|The first excerpt represents the past or something you must release, and is drawn from The $30,000 Bequest and Other Stories by Mark Twain:
What did you say? (ASIDE.) Children, do be quiet!
OH! B FLAT! Dear me, I thought you said it was the cat!
Why, _I_ never heard of it.
You astound me! It seems utterly impossible!
|The second excerpt represents the present or the deciding factor of the moment, and is drawn from The Pupil by Henry James:
produced for Pemberton an embarrassment; it raised in a shadowy
form a question - this was the first glimpse of it - destined to
play a singular and, as he imagined, owing to the altogether
peculiar conditions, an unprecedented part in his intercourse with
his little companion. Later, when he found himself talking with
the youngster in a way in which few youngsters could ever have been
talked with, he thought of that clumsy moment on the bench at Nice
as the dawn of an understanding that had broadened. What had added
to the clumsiness then was that he thought it his duty to declare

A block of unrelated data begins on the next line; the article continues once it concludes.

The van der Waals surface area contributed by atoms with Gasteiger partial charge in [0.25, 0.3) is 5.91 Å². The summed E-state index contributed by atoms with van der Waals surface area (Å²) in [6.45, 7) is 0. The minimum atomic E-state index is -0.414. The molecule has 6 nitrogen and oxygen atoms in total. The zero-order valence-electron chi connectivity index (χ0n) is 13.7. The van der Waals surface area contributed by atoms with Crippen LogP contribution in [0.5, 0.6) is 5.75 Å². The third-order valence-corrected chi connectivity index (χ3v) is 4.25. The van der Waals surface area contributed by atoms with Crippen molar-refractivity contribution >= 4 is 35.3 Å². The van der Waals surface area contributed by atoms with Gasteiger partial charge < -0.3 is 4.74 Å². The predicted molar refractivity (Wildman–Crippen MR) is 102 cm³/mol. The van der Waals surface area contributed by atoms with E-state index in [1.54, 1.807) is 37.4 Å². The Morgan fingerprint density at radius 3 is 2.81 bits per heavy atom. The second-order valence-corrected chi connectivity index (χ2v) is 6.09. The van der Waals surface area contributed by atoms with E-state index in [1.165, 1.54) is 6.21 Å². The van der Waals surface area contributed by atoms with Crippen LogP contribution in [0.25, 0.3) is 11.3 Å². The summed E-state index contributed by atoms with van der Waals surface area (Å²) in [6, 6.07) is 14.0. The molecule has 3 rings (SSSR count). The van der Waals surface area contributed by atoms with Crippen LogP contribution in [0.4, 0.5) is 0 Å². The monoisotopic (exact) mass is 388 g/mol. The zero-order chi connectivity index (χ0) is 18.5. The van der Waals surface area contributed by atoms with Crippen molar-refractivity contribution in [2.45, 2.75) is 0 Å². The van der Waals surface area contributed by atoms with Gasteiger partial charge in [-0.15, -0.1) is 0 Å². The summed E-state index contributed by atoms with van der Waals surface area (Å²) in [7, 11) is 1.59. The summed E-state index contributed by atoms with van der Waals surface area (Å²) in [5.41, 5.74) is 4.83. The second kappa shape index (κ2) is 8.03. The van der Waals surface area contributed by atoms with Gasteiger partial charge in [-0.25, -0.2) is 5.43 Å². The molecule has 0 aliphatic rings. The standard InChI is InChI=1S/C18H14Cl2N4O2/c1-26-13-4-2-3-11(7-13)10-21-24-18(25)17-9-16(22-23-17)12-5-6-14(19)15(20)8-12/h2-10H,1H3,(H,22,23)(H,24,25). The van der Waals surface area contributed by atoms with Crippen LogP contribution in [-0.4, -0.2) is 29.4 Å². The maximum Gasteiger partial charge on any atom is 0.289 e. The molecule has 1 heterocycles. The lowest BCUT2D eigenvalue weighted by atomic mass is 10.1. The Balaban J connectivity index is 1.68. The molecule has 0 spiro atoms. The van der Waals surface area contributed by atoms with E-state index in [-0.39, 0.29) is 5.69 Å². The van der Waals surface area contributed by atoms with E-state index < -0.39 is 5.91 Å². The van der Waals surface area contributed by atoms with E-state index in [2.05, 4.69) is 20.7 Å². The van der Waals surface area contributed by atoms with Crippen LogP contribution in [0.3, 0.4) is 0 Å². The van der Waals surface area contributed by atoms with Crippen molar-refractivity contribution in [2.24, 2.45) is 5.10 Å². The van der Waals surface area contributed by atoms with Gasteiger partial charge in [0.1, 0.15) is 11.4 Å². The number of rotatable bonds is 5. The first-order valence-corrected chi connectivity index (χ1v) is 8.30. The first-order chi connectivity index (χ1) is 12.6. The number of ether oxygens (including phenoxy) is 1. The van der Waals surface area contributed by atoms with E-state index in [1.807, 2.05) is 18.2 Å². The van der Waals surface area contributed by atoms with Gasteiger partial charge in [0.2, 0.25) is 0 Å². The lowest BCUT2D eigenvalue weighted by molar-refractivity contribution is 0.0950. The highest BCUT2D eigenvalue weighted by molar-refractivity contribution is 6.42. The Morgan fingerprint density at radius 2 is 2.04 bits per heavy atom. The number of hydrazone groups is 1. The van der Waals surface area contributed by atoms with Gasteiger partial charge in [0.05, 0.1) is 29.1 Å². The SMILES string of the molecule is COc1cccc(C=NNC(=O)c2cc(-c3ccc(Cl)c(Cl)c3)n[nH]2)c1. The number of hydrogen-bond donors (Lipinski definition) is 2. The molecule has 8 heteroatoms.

to Morgan that he might abuse him, Pemberton, as much as he liked,
but must never abuse his parents. To this Morgan had the easy
|The third excerpt represents the future or something you must embrace, and is drawn from Two Poets by Honore de Balzac:
for this reason: although linen lasts so much longer than cotton, that
it is in reality cheaper in the end, the poor would rather make the
smaller outlay in the first instance, and, by virtue of the law of Vae
victis! pay enormously more before they have done. The middle classes
do the same. So there is a scarcity of linen. In England, where four-
fifths of the population use cotton to the exclusion of linen, they
make nothing but cotton paper. The cotton paper is very soft and
easily creased to begin with, and it has a further defect: it is so
soluble that if you seep a book made of cotton paper in water for
fifteen minutes, it turns to a pulp, while an old book left in water
for a couple of hours is not spoilt. You could dry the old book, and